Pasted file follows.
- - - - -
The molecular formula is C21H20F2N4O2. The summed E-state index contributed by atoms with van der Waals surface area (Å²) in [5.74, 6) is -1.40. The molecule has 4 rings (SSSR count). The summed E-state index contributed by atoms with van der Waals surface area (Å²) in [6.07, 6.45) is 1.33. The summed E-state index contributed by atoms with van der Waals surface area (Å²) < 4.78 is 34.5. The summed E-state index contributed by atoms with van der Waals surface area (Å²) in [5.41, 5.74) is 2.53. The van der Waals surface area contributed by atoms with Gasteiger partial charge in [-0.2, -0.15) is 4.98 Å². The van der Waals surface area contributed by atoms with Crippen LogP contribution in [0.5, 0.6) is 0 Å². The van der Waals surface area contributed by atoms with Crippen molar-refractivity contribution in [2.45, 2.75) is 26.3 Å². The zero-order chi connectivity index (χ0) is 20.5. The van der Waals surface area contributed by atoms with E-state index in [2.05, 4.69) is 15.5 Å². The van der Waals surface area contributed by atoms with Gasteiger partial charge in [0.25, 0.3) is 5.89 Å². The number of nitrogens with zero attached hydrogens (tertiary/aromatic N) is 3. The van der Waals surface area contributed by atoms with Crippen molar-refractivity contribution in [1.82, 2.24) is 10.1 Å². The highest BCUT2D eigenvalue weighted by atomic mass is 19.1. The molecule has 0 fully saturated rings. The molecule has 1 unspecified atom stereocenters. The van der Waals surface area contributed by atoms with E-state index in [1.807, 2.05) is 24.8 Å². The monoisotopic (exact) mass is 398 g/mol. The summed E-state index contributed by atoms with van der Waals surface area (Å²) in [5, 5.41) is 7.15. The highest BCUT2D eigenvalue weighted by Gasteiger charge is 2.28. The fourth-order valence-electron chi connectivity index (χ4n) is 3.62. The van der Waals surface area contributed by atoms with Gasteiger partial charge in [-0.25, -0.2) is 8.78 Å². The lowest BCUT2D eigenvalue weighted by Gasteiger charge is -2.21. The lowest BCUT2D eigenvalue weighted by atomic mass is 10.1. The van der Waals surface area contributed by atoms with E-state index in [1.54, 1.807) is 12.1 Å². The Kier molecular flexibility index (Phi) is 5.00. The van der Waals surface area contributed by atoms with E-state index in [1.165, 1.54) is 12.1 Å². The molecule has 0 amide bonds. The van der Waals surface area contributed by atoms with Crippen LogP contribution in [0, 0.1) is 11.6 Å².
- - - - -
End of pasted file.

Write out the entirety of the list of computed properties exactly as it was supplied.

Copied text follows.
The molecular formula is C21H20F2N4O2. The summed E-state index contributed by atoms with van der Waals surface area (Å²) in [5.74, 6) is -1.40. The molecule has 4 rings (SSSR count). The summed E-state index contributed by atoms with van der Waals surface area (Å²) in [6.07, 6.45) is 1.33. The summed E-state index contributed by atoms with van der Waals surface area (Å²) < 4.78 is 34.5. The summed E-state index contributed by atoms with van der Waals surface area (Å²) in [5.41, 5.74) is 2.53. The van der Waals surface area contributed by atoms with Gasteiger partial charge in [-0.2, -0.15) is 4.98 Å². The van der Waals surface area contributed by atoms with Crippen LogP contribution in [0.5, 0.6) is 0 Å². The van der Waals surface area contributed by atoms with Crippen molar-refractivity contribution in [2.45, 2.75) is 26.3 Å². The zero-order chi connectivity index (χ0) is 20.5. The van der Waals surface area contributed by atoms with E-state index in [2.05, 4.69) is 15.5 Å². The van der Waals surface area contributed by atoms with Gasteiger partial charge in [0.25, 0.3) is 5.89 Å². The number of nitrogens with zero attached hydrogens (tertiary/aromatic N) is 3. The van der Waals surface area contributed by atoms with Crippen molar-refractivity contribution in [1.82, 2.24) is 10.1 Å². The highest BCUT2D eigenvalue weighted by atomic mass is 19.1. The molecule has 0 fully saturated rings. The molecule has 1 unspecified atom stereocenters. The van der Waals surface area contributed by atoms with E-state index in [1.807, 2.05) is 24.8 Å². The monoisotopic (exact) mass is 398 g/mol. The summed E-state index contributed by atoms with van der Waals surface area (Å²) in [5, 5.41) is 7.15. The highest BCUT2D eigenvalue weighted by Gasteiger charge is 2.28. The fourth-order valence-electron chi connectivity index (χ4n) is 3.62. The van der Waals surface area contributed by atoms with Gasteiger partial charge in [-0.25, -0.2) is 8.78 Å². The lowest BCUT2D eigenvalue weighted by Gasteiger charge is -2.21. The lowest BCUT2D eigenvalue weighted by atomic mass is 10.1. The van der Waals surface area contributed by atoms with E-state index in [1.54, 1.807) is 12.1 Å². The Kier molecular flexibility index (Phi) is 5.00. The van der Waals surface area contributed by atoms with E-state index in [1.165, 1.54) is 12.1 Å². The molecule has 0 amide bonds. The van der Waals surface area contributed by atoms with Crippen LogP contribution in [0, 0.1) is 11.6 Å².